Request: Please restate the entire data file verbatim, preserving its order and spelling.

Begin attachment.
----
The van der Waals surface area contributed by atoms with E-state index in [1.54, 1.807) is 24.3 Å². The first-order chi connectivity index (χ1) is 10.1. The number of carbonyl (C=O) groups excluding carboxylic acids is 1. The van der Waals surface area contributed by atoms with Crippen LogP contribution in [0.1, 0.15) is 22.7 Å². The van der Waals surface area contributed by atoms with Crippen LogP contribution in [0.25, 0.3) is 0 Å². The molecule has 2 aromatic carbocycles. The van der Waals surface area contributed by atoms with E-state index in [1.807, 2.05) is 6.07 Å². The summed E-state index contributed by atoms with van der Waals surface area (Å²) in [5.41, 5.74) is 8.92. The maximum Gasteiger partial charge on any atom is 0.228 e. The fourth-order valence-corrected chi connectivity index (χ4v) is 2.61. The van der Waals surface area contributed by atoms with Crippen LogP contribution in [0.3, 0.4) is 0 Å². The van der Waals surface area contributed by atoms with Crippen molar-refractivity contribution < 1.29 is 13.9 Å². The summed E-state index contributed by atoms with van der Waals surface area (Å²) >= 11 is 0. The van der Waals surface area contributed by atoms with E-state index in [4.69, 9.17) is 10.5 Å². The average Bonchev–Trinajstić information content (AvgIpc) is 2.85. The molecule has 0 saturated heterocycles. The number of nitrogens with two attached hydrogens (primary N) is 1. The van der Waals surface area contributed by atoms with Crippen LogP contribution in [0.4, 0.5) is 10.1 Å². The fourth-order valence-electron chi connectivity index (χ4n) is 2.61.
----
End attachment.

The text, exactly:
The van der Waals surface area contributed by atoms with E-state index in [1.54, 1.807) is 24.3 Å². The first-order chi connectivity index (χ1) is 10.1. The number of carbonyl (C=O) groups excluding carboxylic acids is 1. The van der Waals surface area contributed by atoms with Crippen LogP contribution in [0.1, 0.15) is 22.7 Å². The van der Waals surface area contributed by atoms with Crippen LogP contribution in [0.25, 0.3) is 0 Å². The molecule has 2 aromatic carbocycles. The van der Waals surface area contributed by atoms with E-state index in [1.807, 2.05) is 6.07 Å². The summed E-state index contributed by atoms with van der Waals surface area (Å²) in [5.41, 5.74) is 8.92. The maximum Gasteiger partial charge on any atom is 0.228 e. The fourth-order valence-corrected chi connectivity index (χ4v) is 2.61. The van der Waals surface area contributed by atoms with Crippen LogP contribution in [0.3, 0.4) is 0 Å². The van der Waals surface area contributed by atoms with Crippen molar-refractivity contribution < 1.29 is 13.9 Å². The summed E-state index contributed by atoms with van der Waals surface area (Å²) >= 11 is 0. The van der Waals surface area contributed by atoms with E-state index in [4.69, 9.17) is 10.5 Å². The average Bonchev–Trinajstić information content (AvgIpc) is 2.85. The molecule has 0 saturated heterocycles. The number of nitrogens with two attached hydrogens (primary N) is 1. The van der Waals surface area contributed by atoms with Crippen LogP contribution in [0.4, 0.5) is 10.1 Å². The fourth-order valence-electron chi connectivity index (χ4n) is 2.61.